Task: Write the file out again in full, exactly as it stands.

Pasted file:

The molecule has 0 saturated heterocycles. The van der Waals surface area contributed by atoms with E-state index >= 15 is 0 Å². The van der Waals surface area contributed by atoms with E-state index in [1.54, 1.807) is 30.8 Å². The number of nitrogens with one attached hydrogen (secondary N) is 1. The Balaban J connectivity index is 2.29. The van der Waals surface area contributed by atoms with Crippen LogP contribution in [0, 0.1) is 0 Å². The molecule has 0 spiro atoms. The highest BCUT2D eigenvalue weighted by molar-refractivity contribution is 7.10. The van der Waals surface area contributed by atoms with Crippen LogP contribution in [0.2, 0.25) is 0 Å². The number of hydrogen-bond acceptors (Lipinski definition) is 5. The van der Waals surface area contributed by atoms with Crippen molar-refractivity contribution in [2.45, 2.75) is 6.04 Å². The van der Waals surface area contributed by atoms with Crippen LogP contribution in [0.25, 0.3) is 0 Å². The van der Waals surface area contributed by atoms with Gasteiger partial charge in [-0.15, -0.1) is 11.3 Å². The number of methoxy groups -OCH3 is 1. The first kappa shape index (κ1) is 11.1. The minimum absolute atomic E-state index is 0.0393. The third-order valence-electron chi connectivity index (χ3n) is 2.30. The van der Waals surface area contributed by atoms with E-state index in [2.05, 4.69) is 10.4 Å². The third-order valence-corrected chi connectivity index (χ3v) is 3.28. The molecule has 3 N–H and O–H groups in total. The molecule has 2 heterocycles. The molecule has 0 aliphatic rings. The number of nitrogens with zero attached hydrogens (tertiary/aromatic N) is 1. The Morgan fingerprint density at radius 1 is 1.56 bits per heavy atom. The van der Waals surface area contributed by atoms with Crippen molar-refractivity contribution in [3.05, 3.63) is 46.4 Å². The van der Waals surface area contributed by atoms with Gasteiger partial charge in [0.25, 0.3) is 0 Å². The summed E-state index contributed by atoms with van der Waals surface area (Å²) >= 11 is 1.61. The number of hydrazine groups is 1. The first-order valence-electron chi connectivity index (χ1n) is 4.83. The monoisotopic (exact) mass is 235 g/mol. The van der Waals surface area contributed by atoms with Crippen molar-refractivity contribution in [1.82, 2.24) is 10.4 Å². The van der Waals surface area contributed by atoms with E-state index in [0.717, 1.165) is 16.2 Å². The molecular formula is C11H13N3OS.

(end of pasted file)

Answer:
The molecule has 0 saturated heterocycles. The van der Waals surface area contributed by atoms with E-state index >= 15 is 0 Å². The van der Waals surface area contributed by atoms with E-state index in [1.54, 1.807) is 30.8 Å². The number of nitrogens with one attached hydrogen (secondary N) is 1. The Balaban J connectivity index is 2.29. The van der Waals surface area contributed by atoms with Crippen LogP contribution in [0, 0.1) is 0 Å². The molecule has 0 spiro atoms. The highest BCUT2D eigenvalue weighted by molar-refractivity contribution is 7.10. The van der Waals surface area contributed by atoms with Crippen LogP contribution in [0.2, 0.25) is 0 Å². The number of hydrogen-bond acceptors (Lipinski definition) is 5. The van der Waals surface area contributed by atoms with Crippen molar-refractivity contribution in [2.45, 2.75) is 6.04 Å². The van der Waals surface area contributed by atoms with Crippen LogP contribution in [0.25, 0.3) is 0 Å². The van der Waals surface area contributed by atoms with Gasteiger partial charge in [-0.15, -0.1) is 11.3 Å². The number of methoxy groups -OCH3 is 1. The first kappa shape index (κ1) is 11.1. The minimum absolute atomic E-state index is 0.0393. The third-order valence-electron chi connectivity index (χ3n) is 2.30. The van der Waals surface area contributed by atoms with E-state index in [2.05, 4.69) is 10.4 Å². The third-order valence-corrected chi connectivity index (χ3v) is 3.28. The molecule has 3 N–H and O–H groups in total. The molecule has 2 heterocycles. The molecule has 0 aliphatic rings. The number of nitrogens with zero attached hydrogens (tertiary/aromatic N) is 1. The Morgan fingerprint density at radius 1 is 1.56 bits per heavy atom. The van der Waals surface area contributed by atoms with Crippen molar-refractivity contribution in [3.05, 3.63) is 46.4 Å². The van der Waals surface area contributed by atoms with Gasteiger partial charge in [0.25, 0.3) is 0 Å². The summed E-state index contributed by atoms with van der Waals surface area (Å²) >= 11 is 1.61. The number of hydrazine groups is 1. The first-order valence-electron chi connectivity index (χ1n) is 4.83. The monoisotopic (exact) mass is 235 g/mol. The van der Waals surface area contributed by atoms with Crippen molar-refractivity contribution in [1.82, 2.24) is 10.4 Å². The van der Waals surface area contributed by atoms with E-state index in [0.717, 1.165) is 16.2 Å². The molecular formula is C11H13N3OS.